The original MySQL certification for 4.1 used to ask a whole bunch of trivia exactly like this - my favourite was a question where you had to say if a particular subqueries caused a syntax error. I don't know how this tests skill, since most subqueries shouldn't be used in production (hint: they are unoptimized in MySQL).
But MySQL changed its certification format: the new exams are Performanced-Based. This means to pass, you have to solve some of the problems you will be doing in real life. Hats off to Dave for leading this initiative.
Technical interviews need to change just as MySQL has. They should be organized in a way that doesn't intimidate the candidate who might know what they are doing, but can't always express it words when under pressure. Silly questions and 'gut feelings' about responses tend to favour the over confident.
I had a hand in designing the interview process at Percona. One of the steps candidates go through is a challenge to be completed on two running EC2 instances. I don't think it's flawless, but you tell me what is likely to be a better indication of talent:
* What does tee command do in MySQL?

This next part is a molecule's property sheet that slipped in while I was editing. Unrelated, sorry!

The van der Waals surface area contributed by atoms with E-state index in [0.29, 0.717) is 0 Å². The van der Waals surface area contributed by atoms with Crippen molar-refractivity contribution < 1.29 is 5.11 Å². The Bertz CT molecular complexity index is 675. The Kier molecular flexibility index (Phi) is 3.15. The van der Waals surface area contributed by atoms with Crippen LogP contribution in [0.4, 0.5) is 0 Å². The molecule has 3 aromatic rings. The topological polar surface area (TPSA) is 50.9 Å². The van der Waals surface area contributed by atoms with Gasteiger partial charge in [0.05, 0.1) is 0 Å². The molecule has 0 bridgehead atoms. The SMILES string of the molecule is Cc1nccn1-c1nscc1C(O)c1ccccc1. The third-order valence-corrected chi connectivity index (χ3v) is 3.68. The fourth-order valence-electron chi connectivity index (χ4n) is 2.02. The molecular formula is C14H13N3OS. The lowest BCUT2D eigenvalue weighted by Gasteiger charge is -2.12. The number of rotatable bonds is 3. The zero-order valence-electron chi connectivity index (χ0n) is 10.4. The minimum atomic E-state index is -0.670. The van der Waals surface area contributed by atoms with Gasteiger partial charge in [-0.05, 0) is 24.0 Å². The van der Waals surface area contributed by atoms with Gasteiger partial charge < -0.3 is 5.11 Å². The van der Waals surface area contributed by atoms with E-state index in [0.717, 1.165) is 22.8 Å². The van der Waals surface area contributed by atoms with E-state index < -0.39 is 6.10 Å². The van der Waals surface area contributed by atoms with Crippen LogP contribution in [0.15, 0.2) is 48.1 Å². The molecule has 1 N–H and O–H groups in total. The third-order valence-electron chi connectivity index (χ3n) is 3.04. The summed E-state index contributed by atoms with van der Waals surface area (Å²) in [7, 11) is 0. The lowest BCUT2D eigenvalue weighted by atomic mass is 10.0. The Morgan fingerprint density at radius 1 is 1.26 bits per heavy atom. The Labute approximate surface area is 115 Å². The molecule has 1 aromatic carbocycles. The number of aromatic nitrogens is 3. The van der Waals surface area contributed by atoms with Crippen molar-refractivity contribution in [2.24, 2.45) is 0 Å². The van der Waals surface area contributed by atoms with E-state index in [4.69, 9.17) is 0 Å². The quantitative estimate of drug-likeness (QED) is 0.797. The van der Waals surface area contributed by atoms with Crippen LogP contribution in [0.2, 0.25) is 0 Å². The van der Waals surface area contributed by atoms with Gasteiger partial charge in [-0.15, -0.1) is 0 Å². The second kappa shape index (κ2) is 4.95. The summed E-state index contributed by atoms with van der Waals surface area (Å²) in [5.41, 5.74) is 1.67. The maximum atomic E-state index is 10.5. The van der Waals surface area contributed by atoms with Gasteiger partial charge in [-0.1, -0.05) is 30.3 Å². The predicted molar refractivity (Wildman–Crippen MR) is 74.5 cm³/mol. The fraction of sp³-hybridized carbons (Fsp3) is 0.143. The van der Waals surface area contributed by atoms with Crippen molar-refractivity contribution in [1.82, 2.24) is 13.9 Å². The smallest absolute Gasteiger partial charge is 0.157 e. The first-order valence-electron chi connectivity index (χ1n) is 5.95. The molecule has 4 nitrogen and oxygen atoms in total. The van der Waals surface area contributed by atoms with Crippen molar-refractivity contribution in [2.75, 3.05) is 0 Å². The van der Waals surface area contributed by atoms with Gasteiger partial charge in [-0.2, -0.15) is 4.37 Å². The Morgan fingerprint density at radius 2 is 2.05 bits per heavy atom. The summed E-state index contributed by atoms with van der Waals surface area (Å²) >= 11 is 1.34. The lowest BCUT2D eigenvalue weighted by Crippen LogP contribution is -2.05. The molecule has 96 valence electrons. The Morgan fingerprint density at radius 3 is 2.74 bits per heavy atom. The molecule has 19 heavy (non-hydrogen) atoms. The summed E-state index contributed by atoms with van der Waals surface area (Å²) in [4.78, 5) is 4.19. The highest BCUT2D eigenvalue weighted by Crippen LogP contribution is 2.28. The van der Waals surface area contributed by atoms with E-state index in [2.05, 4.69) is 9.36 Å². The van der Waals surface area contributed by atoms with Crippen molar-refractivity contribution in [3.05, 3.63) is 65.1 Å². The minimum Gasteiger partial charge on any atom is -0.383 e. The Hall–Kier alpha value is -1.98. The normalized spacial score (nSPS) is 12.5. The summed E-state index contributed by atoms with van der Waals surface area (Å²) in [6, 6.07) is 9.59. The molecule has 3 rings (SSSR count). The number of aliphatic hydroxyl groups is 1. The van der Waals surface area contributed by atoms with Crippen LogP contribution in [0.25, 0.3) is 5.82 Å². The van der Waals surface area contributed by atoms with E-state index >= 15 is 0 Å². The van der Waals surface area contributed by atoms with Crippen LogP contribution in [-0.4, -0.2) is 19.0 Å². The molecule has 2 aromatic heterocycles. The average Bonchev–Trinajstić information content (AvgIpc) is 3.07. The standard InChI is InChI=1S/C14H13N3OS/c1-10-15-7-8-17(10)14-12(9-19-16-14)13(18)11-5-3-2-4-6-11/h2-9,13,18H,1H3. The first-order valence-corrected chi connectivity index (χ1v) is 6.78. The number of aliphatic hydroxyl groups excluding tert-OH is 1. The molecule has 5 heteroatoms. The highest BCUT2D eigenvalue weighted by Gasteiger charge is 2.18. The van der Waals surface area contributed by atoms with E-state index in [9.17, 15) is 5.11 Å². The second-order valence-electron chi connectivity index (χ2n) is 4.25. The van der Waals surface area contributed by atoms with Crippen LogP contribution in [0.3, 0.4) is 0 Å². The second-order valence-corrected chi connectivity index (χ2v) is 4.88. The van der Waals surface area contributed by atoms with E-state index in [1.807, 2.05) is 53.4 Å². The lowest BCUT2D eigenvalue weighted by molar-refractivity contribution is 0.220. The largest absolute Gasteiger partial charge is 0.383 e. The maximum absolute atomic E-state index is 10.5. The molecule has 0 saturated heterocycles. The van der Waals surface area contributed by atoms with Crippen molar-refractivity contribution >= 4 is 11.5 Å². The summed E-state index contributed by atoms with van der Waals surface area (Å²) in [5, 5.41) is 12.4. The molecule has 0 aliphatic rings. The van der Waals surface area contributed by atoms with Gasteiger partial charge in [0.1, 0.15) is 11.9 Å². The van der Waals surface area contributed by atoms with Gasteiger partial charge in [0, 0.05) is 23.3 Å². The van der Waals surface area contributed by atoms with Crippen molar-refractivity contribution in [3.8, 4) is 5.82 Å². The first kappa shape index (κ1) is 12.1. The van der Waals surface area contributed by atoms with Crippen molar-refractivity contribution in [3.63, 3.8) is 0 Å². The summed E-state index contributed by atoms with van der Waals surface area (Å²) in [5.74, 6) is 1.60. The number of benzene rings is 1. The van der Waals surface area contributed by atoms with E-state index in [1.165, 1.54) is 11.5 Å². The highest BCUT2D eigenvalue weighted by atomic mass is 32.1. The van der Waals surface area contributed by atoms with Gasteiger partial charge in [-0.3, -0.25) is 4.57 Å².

* What is a serial data type in MySQL?
* If I created a column with data type VARCHAR(3), what would I expect to see in MySQL table?
* Log into these two servers (xxx is the master, yyy is the slave).
* Tell me if you think there is a replication problem.
* Resync the slave using the lowest impact method possible if there is.
* Optimize these two queries while you are at it.
Test #2 isn't the actual test we use, but it's not far off.
I know a lot of DBAs that probably can't answer test #1 correctly. Does this mean they are bad at their job? That is one possibility, but the more likely is that this test is useless and should only come out on Pub Trivia night.
 On an unrelated note, the example answers for questions 3, 11, 12, 14, 15, 22 also demonstrate a misunderstanding ranging from small to just fundamentally wrong.